U.S. now sells more petro-goods to Mexico than it buys
Here's a quick, first take on the news.
What the figures say: For the first time since records began, a higher value of petroleum products went south from the United States to Mexico than those in the reverse direction. The change happened in the first quarter of this year, according to Mexico's El Financiero newspaper, as Mexico exported $8.248 billion worth of petroleum and imported $8.799 billion — a trade deficit of more than $500 million. The numbers include crude oil, gasoline and petroleum derivatives.
Why is this happening? Companies based in the United States have long refined Mexican oil and sent the gasoline back over the border. But the main new factor is that the U.S. is importing less oil as it reaps the benefit of increased natural gas production. While coming under fire for allegedly polluting water and causing earthquakes, the shale gas industry is changing energy economics and politics.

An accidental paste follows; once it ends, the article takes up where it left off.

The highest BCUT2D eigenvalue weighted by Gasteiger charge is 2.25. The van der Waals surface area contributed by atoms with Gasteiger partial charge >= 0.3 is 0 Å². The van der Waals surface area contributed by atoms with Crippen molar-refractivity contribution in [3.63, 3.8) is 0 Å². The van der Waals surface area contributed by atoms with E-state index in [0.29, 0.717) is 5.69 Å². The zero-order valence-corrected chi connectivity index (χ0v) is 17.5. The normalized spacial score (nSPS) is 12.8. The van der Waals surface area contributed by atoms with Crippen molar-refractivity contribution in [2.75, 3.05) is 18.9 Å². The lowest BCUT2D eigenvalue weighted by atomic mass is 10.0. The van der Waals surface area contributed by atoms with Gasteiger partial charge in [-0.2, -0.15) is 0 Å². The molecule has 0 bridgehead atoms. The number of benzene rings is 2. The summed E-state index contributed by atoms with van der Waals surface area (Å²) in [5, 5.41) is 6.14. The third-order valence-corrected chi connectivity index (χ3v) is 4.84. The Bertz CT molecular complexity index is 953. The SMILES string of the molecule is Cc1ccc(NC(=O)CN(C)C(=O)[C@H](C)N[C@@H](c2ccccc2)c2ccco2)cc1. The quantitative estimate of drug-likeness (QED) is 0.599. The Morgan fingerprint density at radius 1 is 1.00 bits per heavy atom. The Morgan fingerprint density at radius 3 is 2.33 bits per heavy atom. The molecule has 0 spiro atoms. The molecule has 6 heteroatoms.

What are the consequences? In the U.S., the lowering reliance on importing oil will likely be used by the oil and gas companies as a vindication of techniques such as hydraulic fracturing, also known as fracking. In Mexico, the government of President Enrique Peña Nieto will likely use the figures as more evidence that the country needs to reform its state-controlled energy sector. A change in the constitution approved in December will allow private and foreign investment in Mexican energy, and Mexico's Congress is currently debating the rules on this.
This article originally appeared on GlobalPost.